Voyaging to a frozen wilderness holds a magical allure for many a wide-eyed traveller, but when you’re experiencing it through the eyes of a child, the journey transforms into something different altogether. Young Jack was just 14 years of age when he set sail on the Aurora Expeditions’ Across the Arctic Circle voyage. Here is his story.

A brave new world – Setting sail from Aberdeen

The busy Aberdeen Port seemed magical, echoing with stories of the Golden Age of polar exploration. Starting today, we would visit the remote isles of Scotland, the coves and coastlines of Norway and then on towards Spitsbergen, a winter wonderland filled with huge glaciers and fantastical creatures.

Gary, our expedition leader (who looked far too happy on such a cold day) led me onto our boat, the Polar Pioneer. As I stepped onto the gangway, I still couldn’t believe it. I was going to the Arctic.

This was how I had always imagined the Arctic to be. And it was amazing.




Orkney Islands

We landed for the day at Kirkwall, the capital of the Orkney Islands. There we found the ancient archaeological site of Skara Brae, the best preserved Neolithic village in the UK, set above a pebbly beach. Wandering amongst the huts, stone beds and hearths, we were able to understand and appreciate the lives of its inhabitants.

Returning to shore on the Zodiacs the next day, we held our breaths and managed to get up close to where puffins were nesting only metres away. Disembarking in the water at Jarlshof for our first wet landing, we were delighted to see we weren’t alone – a couple of seals bobbed up and down almost right beside the boat!

Our last day in Scotland was spent at the Hermaness Nature Reserve, admiring many skuas and other animals.

North Sea to Norway

En route to Norway, Heidi, our resident naturalist, spoke on the water mammals of the north. She captivated her audience so much, we stayed back asking questions over an hour after the talk had finished. Next, our historian Carol enthralled us with stories of Norse mythology at her packed lecture.

We were soon greeted by the sight of Norway, docking at the tiny seaside village of Sor Gjaeslingan, with its quaint red houses. Later, we docked at Torghatten for a hike up to the ‘hole in the rock’, said to have been created by a giant’s fiery arrow. Huge, jagged rocks far above us had created an opening in the mountain, from where we could look down to the ocean and our boats some 500 metres below.

A taste of the Arctic

Entering the Reine Fjord in the Zodiacs, it felt like we had passed a threshold into another world. But nature had one more amazing surprise for us that day: one of the sailors rushed onto the boat shouting, “whale, whale, whale!” and we piled back into the Zodiacs. After a nail-biting, heart-pounding few minutes, the whale breached 3 metres away from the boats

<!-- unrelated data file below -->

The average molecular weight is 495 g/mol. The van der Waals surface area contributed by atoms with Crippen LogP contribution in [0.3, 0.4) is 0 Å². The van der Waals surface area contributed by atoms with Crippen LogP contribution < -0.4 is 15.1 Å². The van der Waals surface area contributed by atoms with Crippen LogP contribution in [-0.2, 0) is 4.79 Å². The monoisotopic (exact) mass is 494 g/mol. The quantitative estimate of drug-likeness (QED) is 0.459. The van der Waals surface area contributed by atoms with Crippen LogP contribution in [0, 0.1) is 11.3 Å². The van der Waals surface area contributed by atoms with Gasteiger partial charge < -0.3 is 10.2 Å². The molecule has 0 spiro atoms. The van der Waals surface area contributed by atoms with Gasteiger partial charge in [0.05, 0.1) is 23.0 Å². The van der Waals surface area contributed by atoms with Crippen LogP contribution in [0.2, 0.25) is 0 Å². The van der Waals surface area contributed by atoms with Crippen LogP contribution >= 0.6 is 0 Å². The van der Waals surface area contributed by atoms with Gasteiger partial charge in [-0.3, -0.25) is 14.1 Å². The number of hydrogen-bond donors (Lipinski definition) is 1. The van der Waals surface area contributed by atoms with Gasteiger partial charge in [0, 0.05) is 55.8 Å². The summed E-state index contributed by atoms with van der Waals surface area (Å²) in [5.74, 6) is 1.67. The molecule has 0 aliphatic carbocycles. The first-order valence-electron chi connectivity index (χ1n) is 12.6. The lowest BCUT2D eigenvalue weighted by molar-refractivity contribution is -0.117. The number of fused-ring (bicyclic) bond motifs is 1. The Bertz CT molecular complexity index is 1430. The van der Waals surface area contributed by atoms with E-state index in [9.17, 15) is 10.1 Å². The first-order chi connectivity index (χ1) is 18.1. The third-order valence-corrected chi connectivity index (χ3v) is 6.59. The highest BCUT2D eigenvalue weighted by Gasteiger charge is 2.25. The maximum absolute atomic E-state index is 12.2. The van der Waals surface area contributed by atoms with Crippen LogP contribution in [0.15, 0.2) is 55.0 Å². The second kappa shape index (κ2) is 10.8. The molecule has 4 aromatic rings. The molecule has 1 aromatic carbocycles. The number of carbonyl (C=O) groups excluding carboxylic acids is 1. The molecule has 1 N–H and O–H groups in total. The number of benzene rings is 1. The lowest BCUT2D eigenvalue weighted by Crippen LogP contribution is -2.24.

We awoke the next day to a huge Norwegian forest, beautiful, silent and very different to our previous experiences of Norway. Our final adventure on the mainland was at Fugleberg, where Heidi told us all about the kittiwakes, and how they are able to live on such precarious sea-cliffs.

Jack investigates some Arctic history with historian Carol KnottJack investigates some Arctic history with historian Carol Knott

Barents Sea to the Arctic

On the Barents Sea, we were treated to a lecture by Jay Ruzelsky, whose great-grandfather was related to none other than Roald Amundsen himself!

The next day, Bear Island loomed out of the mist, a rocky outcrop in the middle of a sea of fog. The icy cold was a true reminder we had reached the Arctic. For me, this felt real. There wasn’t anyone else to be seen, and it felt truly alone, wild, and adventurous.

This was how I had always imagined the Arctic to be. And it was amazing.

For our last sea leg, we braved the swell to admire the colossal sea cliffs. Weaving this way and that, we skirted into caves where a lucky few spotted the elusive Arctic fox. Finally arriving on the shores of Spitsbergen, we were delighted to find a herd of Svalbard reindeer just as interested in us as we were in them!

Once back on the Polar Pioneer, over half of all the people on board flung themselves into the icy cold water for the Polar Plunge – some exclusive bragging rights indeed.


Our first sight of a new winter wonderland was full of snow and icebergs. We zoomed down the fjord to Fuglefjorden and soon enough, encountered the mighty glacier, not to mention some bearded seals.

Disembarking at Hamiltonbukta, we explored the beautiful carvings and the intricate designs of the icebergs up close before climbing to the 80th Parallel North line, only 10 degrees from the North Pole. Finally, we ventured further into the huge fjord of Bjornfjorden, to the beach of Smeerenburg, where a group of walrus were lazing on the shoreline.

In a rather bittersweet way, we boarded the Polar Pioneer one last time en route to Longyearbyen as the sun set over the mountains, the sea as still as glass.

This voyage showed me the wilderness, the spirit of adventure and beauty in an amazing way. This has been one of the best experiences on the planet.


Call Now | Find an Expedition